RFC 1 STI CT March 2024
Wendt, et al. Expires 18 September 2024 [Page]
Secure Telephone Identity Revisited
Intended Status:
C. Wendt
Somos, Inc.
R. Sliwa
Somos, Inc.
A. Fenichel
V. A. Gaikwad

STI Certificate Transparency


This document describes a framework for the use of the Certificate Transparency (CT) protocol for publicly logging the existence of Secure Telephone Identity (STI) certificates as they are issued or observed. This allows any interested party that is part of the STI eco-system to audit STI certification authority (CA) activity and audit both the issuance of suspect certificates and the certificate logs themselves. The intent is for the establishment of a level of trust in the STI eco-system that depends on the verification of telephone numbers requiring and refusing to honor STI certificates that do not appear in a established log. This effectively establishes the precedent that STI CAs must add all issued certificates to the logs and thus establishes unique association of STI certificates to an authorized provider or assignee of a telephone number resource. The primary role of CT in the STI ecosystem is for verifiable trust in the avoidance of issuance of unauthorized duplicate telephone number level delegate certificates or provider level certificates. This provides a robust auditable mechanism for the detection of unauthorized creation of certificate credentials for illegitimate spoofing of telephone numbers.

About This Document

This note is to be removed before publishing as an RFC.

The latest revision of this draft can be found at https://appliedbits.github.io/draft-wendt-stir-certificate-transparency/draft-wendt-stir-certificate-transparency.html. Status information for this document may be found at https://datatracker.ietf.org/doc/draft-wendt-stir-certificate-transparency/.

Discussion of this document takes place on the Secure Telephone Identity Revisited Working Group mailing list (mailto:stir@ietf.org), which is archived at https://mailarchive.ietf.org/arch/browse/stir/. Subscribe at https://www.ietf.org/mailman/listinfo/stir/.

Source for this draft and an issue tracker can be found at https://github.com/appliedbits/draft-wendt-stir-certificate-transparency.

Status of This Memo

This Internet-Draft is submitted in full conformance with the provisions of BCP 78 and BCP 79.

Internet-Drafts are working documents of the Internet Engineering Task Force (IETF). Note that other groups may also distribute working documents as Internet-Drafts. The list of current Internet-Drafts is at https://datatracker.ietf.org/drafts/current/.

Internet-Drafts are draft documents valid for a maximum of six months and may be updated, replaced, or obsoleted by other documents at any time. It is inappropriate to use Internet-Drafts as reference material or to cite them other than as "work in progress."

This Internet-Draft will expire on 18 September 2024.

Table of Contents

1. Introduction

Certificate Transparency (CT) aims to mitigate the problem of misissued certificates by providing append-only logs of issued certificates. The logs do not themselves prevent misissuance, but ensure that interested parties (particularly those named in certificates or certificate chains) can detect such misissuance. [RFC9162] describes the core protocols and mechanisms for use of CT for the purposes of public TLS server certificates associated with a domain name as part of the public domain name system (DNS). This document describes the direct use of the same fundamental protocols and processes of certificate transparency but applies them to Secure Telephone Identity (STI) certificates [RFC8226] and delegate certificates [RFC9060].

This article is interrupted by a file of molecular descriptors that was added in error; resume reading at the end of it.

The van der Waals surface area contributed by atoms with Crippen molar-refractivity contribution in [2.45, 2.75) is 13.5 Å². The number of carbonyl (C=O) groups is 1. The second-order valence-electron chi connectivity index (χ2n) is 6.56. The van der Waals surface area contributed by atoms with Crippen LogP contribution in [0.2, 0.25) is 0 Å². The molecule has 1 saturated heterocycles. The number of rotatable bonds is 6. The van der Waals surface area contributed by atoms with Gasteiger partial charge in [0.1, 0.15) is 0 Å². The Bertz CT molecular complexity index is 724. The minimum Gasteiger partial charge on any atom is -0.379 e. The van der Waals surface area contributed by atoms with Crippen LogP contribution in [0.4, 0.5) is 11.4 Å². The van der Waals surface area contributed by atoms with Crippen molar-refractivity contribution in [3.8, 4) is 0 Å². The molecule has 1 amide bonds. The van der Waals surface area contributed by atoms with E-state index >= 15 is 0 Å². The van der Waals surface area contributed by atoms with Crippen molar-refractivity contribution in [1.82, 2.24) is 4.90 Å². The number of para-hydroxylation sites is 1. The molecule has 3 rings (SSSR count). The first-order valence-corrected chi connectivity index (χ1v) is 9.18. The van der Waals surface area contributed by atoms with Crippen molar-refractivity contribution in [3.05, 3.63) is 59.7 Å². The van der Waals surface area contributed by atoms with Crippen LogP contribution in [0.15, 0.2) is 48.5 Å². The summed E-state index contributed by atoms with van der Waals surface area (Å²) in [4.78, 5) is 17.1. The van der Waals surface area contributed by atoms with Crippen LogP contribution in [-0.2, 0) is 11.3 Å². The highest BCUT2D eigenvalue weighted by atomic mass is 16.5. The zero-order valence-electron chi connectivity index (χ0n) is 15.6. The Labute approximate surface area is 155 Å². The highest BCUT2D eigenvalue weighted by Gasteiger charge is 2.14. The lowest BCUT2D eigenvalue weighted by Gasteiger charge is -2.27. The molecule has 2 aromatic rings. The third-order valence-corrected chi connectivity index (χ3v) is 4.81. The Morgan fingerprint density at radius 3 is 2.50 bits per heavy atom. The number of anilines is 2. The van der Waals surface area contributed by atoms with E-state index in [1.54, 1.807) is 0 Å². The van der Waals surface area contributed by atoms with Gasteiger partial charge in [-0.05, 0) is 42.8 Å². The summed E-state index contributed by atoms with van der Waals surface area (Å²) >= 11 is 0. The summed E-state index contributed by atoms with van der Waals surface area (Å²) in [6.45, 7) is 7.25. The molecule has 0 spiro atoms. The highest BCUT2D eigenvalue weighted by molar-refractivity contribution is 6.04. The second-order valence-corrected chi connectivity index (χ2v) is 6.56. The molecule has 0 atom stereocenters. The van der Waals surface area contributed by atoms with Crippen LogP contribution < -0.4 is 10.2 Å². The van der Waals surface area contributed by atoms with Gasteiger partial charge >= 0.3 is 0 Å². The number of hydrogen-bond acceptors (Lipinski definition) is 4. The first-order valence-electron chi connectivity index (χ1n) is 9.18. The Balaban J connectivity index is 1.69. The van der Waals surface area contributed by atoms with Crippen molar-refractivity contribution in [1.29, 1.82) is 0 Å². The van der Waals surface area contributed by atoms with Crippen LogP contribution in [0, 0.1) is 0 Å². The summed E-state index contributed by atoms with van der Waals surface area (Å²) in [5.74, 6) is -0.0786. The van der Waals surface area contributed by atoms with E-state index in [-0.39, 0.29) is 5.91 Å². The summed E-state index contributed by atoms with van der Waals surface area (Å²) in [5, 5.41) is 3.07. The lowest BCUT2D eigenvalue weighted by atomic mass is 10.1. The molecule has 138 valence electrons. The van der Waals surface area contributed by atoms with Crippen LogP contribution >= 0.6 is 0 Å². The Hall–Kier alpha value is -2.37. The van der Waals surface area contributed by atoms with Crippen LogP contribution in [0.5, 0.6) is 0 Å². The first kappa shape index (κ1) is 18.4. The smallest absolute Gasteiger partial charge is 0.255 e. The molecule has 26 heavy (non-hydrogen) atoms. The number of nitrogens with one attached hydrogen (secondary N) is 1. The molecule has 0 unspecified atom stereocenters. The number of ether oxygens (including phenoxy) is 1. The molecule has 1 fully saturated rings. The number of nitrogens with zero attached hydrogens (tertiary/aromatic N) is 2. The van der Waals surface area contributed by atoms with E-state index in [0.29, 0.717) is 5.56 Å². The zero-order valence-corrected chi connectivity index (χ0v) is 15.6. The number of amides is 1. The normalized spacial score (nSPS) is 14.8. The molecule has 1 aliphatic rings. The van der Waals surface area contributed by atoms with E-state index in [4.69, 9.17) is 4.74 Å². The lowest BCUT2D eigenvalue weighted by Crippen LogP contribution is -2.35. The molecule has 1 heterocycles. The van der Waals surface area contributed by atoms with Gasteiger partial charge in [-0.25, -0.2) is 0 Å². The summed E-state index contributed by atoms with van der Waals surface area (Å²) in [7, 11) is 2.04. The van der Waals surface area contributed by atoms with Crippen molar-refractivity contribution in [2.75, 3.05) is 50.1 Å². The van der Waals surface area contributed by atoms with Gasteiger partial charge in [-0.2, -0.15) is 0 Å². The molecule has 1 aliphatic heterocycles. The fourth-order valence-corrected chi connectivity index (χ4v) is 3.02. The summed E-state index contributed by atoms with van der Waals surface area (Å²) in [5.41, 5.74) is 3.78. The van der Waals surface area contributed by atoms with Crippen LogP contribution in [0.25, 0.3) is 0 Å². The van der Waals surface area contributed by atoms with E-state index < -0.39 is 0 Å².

Telephone numbers (TNs) and their management and assignment by telephone service providers and Responsible Organizations (RespOrgs) for toll-free numbers share many similarities to the Domain Name System (DNS) where there is a global uniqueness and established association of telephone numbers to regulatory jurisdictions that manage the allocation and assignment of telephone numbers under country codes and a set of numeric digits for routing telephone calls and messages over telephone networks. STI Certificates use a TNAuthList extension defined in [RFC8226] to specifically associate either telephone service providers or telephone numbers to the issuance of STI certificates and certificate change that are intended to represent the authorized right to use a telephone number. This trusted association can be establish via mechanisms such as Authority tokens for TNAuthList defined in [RFC9448]. Certificate transparency is generally meant to provide a publically verifiable and auditable representation of the creation of certificates in order to establish transparency and trust to interested parties as part of a stir related eco-system.

There is three primary actors in the certificate transparency framework. There is the STI Certification Authorities (CAs) that submit all certificates to be issued to one or more log services. The log services are network services that implement the protocol operations for submissions of STI certificates and subsequent queries. They are hosted by interested parties in the STI ecosystem and can accept certificate log submissions from any other CA participant. Monitors play the role of monitoring the CT logs to check for potential misissuance as well as auditing of the log services. This role can be played by any STI ecosystem participant interested in the trust of the ecosystem or the integrity of the telephone number or provider level certificates produced in the eco-system.